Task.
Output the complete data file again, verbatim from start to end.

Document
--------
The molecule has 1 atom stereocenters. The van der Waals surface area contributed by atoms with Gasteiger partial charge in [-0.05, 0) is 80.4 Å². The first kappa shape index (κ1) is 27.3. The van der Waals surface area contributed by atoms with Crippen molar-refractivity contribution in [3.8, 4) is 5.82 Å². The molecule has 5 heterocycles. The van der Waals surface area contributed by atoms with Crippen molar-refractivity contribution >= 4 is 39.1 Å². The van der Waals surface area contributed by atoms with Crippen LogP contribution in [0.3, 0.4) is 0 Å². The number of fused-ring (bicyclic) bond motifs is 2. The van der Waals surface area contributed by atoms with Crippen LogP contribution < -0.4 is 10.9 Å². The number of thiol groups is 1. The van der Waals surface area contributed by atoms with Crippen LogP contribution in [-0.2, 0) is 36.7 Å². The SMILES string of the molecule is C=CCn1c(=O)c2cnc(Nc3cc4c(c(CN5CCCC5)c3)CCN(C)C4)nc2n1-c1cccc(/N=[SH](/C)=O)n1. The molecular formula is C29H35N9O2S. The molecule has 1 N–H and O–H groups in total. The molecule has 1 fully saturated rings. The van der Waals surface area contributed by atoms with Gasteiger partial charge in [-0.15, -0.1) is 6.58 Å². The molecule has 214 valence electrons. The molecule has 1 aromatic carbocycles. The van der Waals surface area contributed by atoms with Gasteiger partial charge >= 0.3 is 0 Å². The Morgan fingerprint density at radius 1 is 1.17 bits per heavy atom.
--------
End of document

The molecule has 1 atom stereocenters. The van der Waals surface area contributed by atoms with Gasteiger partial charge in [-0.05, 0) is 80.4 Å². The first kappa shape index (κ1) is 27.3. The van der Waals surface area contributed by atoms with Crippen molar-refractivity contribution in [3.8, 4) is 5.82 Å². The molecule has 5 heterocycles. The van der Waals surface area contributed by atoms with Crippen molar-refractivity contribution >= 4 is 39.1 Å². The van der Waals surface area contributed by atoms with Crippen LogP contribution in [0.3, 0.4) is 0 Å². The number of fused-ring (bicyclic) bond motifs is 2. The van der Waals surface area contributed by atoms with Crippen LogP contribution < -0.4 is 10.9 Å². The number of thiol groups is 1. The van der Waals surface area contributed by atoms with Crippen LogP contribution in [-0.2, 0) is 36.7 Å². The SMILES string of the molecule is C=CCn1c(=O)c2cnc(Nc3cc4c(c(CN5CCCC5)c3)CCN(C)C4)nc2n1-c1cccc(/N=[SH](/C)=O)n1. The molecular formula is C29H35N9O2S. The molecule has 1 N–H and O–H groups in total. The molecule has 1 fully saturated rings. The van der Waals surface area contributed by atoms with Gasteiger partial charge in [-0.15, -0.1) is 6.58 Å². The molecule has 214 valence electrons. The molecule has 1 aromatic carbocycles. The van der Waals surface area contributed by atoms with Gasteiger partial charge >= 0.3 is 0 Å². The Morgan fingerprint density at radius 1 is 1.17 bits per heavy atom.